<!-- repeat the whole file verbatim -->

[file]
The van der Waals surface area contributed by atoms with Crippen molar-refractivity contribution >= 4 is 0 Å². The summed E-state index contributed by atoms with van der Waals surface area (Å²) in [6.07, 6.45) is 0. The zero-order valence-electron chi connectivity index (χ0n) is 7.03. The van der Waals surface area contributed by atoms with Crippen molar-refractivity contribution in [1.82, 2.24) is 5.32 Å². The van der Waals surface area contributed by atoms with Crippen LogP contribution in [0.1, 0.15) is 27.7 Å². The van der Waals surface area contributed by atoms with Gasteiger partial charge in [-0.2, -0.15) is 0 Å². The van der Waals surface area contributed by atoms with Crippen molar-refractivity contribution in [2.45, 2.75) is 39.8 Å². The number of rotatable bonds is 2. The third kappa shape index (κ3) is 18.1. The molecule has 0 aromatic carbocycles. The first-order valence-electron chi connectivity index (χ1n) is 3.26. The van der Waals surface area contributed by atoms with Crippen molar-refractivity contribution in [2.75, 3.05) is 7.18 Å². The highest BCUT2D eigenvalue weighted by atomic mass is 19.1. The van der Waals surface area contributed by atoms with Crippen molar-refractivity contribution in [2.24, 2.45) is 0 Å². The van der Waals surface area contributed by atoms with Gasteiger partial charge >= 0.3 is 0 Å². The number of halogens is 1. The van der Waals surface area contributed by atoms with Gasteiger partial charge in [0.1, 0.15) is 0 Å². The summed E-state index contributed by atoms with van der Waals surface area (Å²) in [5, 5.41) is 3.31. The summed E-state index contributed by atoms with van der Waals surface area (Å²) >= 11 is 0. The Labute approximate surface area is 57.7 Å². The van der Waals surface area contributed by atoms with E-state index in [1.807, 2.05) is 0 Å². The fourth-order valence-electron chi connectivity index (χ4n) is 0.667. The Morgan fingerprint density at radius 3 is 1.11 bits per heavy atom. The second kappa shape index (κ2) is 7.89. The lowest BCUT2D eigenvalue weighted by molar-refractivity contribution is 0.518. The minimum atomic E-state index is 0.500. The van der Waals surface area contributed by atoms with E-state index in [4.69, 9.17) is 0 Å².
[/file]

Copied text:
The van der Waals surface area contributed by atoms with Crippen molar-refractivity contribution >= 4 is 0 Å². The summed E-state index contributed by atoms with van der Waals surface area (Å²) in [6.07, 6.45) is 0. The zero-order valence-electron chi connectivity index (χ0n) is 7.03. The van der Waals surface area contributed by atoms with Crippen molar-refractivity contribution in [1.82, 2.24) is 5.32 Å². The van der Waals surface area contributed by atoms with Crippen LogP contribution in [0.1, 0.15) is 27.7 Å². The van der Waals surface area contributed by atoms with Gasteiger partial charge in [-0.2, -0.15) is 0 Å². The van der Waals surface area contributed by atoms with Crippen molar-refractivity contribution in [2.45, 2.75) is 39.8 Å². The number of rotatable bonds is 2. The third kappa shape index (κ3) is 18.1. The molecule has 0 aromatic carbocycles. The first-order valence-electron chi connectivity index (χ1n) is 3.26. The van der Waals surface area contributed by atoms with Crippen molar-refractivity contribution in [2.75, 3.05) is 7.18 Å². The highest BCUT2D eigenvalue weighted by atomic mass is 19.1. The van der Waals surface area contributed by atoms with Crippen molar-refractivity contribution in [2.24, 2.45) is 0 Å². The van der Waals surface area contributed by atoms with Gasteiger partial charge >= 0.3 is 0 Å². The number of halogens is 1. The van der Waals surface area contributed by atoms with Gasteiger partial charge in [0.1, 0.15) is 0 Å². The summed E-state index contributed by atoms with van der Waals surface area (Å²) in [5, 5.41) is 3.31. The summed E-state index contributed by atoms with van der Waals surface area (Å²) >= 11 is 0. The Labute approximate surface area is 57.7 Å². The van der Waals surface area contributed by atoms with E-state index in [1.807, 2.05) is 0 Å². The fourth-order valence-electron chi connectivity index (χ4n) is 0.667. The Morgan fingerprint density at radius 3 is 1.11 bits per heavy atom. The second kappa shape index (κ2) is 7.89. The lowest BCUT2D eigenvalue weighted by molar-refractivity contribution is 0.518. The minimum atomic E-state index is 0.500. The van der Waals surface area contributed by atoms with E-state index in [4.69, 9.17) is 0 Å².